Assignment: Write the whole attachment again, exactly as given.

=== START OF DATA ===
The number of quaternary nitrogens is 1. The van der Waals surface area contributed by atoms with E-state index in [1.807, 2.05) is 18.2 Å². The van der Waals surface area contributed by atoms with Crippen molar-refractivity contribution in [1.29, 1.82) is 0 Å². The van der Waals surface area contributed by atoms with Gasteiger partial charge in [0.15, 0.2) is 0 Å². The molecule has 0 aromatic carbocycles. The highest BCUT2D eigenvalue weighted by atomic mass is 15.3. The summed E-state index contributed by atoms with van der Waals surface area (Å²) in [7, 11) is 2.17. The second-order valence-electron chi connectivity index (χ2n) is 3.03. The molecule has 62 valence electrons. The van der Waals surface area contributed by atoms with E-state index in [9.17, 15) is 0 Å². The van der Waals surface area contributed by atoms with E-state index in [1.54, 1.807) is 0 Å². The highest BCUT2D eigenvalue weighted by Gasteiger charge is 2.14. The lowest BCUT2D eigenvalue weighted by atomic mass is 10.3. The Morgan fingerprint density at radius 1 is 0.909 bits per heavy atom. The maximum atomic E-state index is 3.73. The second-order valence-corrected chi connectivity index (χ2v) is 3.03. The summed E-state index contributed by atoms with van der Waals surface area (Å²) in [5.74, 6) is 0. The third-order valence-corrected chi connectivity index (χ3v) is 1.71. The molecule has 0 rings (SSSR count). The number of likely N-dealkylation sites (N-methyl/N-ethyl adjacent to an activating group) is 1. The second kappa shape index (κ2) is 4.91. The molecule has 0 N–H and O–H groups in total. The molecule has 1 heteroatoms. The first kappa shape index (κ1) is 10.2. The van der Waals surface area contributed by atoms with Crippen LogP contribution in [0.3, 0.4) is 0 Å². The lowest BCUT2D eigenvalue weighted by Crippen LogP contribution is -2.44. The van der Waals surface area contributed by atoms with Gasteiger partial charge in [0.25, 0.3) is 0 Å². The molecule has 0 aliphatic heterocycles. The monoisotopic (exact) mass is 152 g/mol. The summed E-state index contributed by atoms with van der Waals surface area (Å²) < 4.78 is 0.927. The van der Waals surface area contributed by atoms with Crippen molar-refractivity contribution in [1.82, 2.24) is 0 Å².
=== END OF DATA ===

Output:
The number of quaternary nitrogens is 1. The van der Waals surface area contributed by atoms with E-state index in [1.807, 2.05) is 18.2 Å². The van der Waals surface area contributed by atoms with Crippen molar-refractivity contribution in [1.29, 1.82) is 0 Å². The van der Waals surface area contributed by atoms with Gasteiger partial charge in [0.15, 0.2) is 0 Å². The molecule has 0 aromatic carbocycles. The highest BCUT2D eigenvalue weighted by atomic mass is 15.3. The summed E-state index contributed by atoms with van der Waals surface area (Å²) in [7, 11) is 2.17. The second-order valence-electron chi connectivity index (χ2n) is 3.03. The molecule has 62 valence electrons. The van der Waals surface area contributed by atoms with E-state index in [9.17, 15) is 0 Å². The van der Waals surface area contributed by atoms with E-state index in [1.54, 1.807) is 0 Å². The highest BCUT2D eigenvalue weighted by Gasteiger charge is 2.14. The lowest BCUT2D eigenvalue weighted by atomic mass is 10.3. The Morgan fingerprint density at radius 1 is 0.909 bits per heavy atom. The maximum atomic E-state index is 3.73. The second-order valence-corrected chi connectivity index (χ2v) is 3.03. The summed E-state index contributed by atoms with van der Waals surface area (Å²) in [5.74, 6) is 0. The third-order valence-corrected chi connectivity index (χ3v) is 1.71. The molecule has 0 rings (SSSR count). The number of likely N-dealkylation sites (N-methyl/N-ethyl adjacent to an activating group) is 1. The second kappa shape index (κ2) is 4.91. The molecule has 0 N–H and O–H groups in total. The molecule has 1 heteroatoms. The first kappa shape index (κ1) is 10.2. The van der Waals surface area contributed by atoms with Crippen LogP contribution in [0.3, 0.4) is 0 Å². The lowest BCUT2D eigenvalue weighted by Crippen LogP contribution is -2.44. The van der Waals surface area contributed by atoms with Gasteiger partial charge in [0.25, 0.3) is 0 Å². The molecule has 0 aliphatic heterocycles. The monoisotopic (exact) mass is 152 g/mol. The summed E-state index contributed by atoms with van der Waals surface area (Å²) < 4.78 is 0.927. The van der Waals surface area contributed by atoms with Crippen molar-refractivity contribution in [1.82, 2.24) is 0 Å².